Aging and senescence are closely related terms; senescence is defined by Oxford as “the condition or process of deterioration with age”. This sounds circular, but hang on. The word aging can just mean your calendar age, but the process of senescence absolutely includes the idea that things are deteriorating. You can age in number but have little to no functional losses. And it is those losses we’ll be discussing here: how they begin, accelerate, and manifest in the body.

Factors that Influence Aging: Telomeres, Mitochondria, and Inflammation 

There are many suspected agents that contribute to cellular aging, but three are crucial and the research is constantly improving as we learn more. Let’s cover each, so you know the lay of the land: telomeres, mitochondrial function, and inflammation.

  1. Telomeres. One of the most well-known associations with aging are structures called telomeres (and their length). Telomeres are protective caps made of repeated segments of DNA at the ends of your chromosomes. Telomeres protect the main information in your chromosomes in the way that the little plastic cap at the end of your shoelaces keeps them from unraveling. As a person lives their life, telomeres are gradually shortened by what amounts to cellular wear and tear. Once they are gone, gene errors can accelerate wildly and start to trigger disease and other physical malfunctions. The loss of telomeres also is correlated with the end of your “health span”, which we’ll cover below.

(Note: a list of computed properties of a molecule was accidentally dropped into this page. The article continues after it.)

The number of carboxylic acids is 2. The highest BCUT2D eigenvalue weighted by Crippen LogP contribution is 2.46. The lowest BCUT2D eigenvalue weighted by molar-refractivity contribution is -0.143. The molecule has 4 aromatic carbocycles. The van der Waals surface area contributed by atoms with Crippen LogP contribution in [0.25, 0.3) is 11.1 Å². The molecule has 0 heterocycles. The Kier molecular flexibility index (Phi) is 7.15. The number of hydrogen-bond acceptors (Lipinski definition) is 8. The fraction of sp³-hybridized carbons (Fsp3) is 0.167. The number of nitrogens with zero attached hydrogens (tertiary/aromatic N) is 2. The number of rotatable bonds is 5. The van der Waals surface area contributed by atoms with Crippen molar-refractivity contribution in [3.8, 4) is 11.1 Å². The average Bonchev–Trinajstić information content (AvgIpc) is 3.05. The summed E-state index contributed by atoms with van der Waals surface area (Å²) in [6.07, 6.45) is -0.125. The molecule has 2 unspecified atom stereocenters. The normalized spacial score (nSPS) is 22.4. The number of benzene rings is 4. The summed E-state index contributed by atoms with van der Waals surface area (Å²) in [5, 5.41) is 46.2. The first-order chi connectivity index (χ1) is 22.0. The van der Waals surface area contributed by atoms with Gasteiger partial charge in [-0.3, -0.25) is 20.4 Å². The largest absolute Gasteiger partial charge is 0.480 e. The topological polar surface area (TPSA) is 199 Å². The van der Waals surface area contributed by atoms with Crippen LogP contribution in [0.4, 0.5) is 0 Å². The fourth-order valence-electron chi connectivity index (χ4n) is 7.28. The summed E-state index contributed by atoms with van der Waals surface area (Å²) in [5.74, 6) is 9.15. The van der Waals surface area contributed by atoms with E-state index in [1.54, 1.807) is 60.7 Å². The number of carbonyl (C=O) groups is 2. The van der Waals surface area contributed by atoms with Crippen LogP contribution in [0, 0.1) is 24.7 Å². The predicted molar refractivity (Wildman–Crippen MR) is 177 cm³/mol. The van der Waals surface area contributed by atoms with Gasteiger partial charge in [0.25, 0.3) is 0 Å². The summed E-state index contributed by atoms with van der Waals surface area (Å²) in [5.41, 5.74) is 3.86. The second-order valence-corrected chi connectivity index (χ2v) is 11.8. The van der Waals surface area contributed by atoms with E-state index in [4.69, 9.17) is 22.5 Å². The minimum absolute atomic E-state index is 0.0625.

2. Mitochondrial Function. Every one of our cells runs on little “batteries” called mitochondria. They can become damaged from free radicals and other environmental toxins like air pollution and even stress, and will start to wear out and even leak, just like an old alkaline battery you found in that flashlight under the bed. Not good!
  3. Inflammation. This is a huge area of research right now, with implications in nearly every disease state from chronic problems like Crohn’s to MS to Alzheimer’s. Essentially, inflammation in your bodily tissues—caused by stress, wear and tear to those telomeres and mitochondria, and even environmental toxins—puts your body into a constant low-grade emergency condition that is unfavorable for a healthy system. It would be like driving your car around with the parking brake on. And dirty oil. All the time.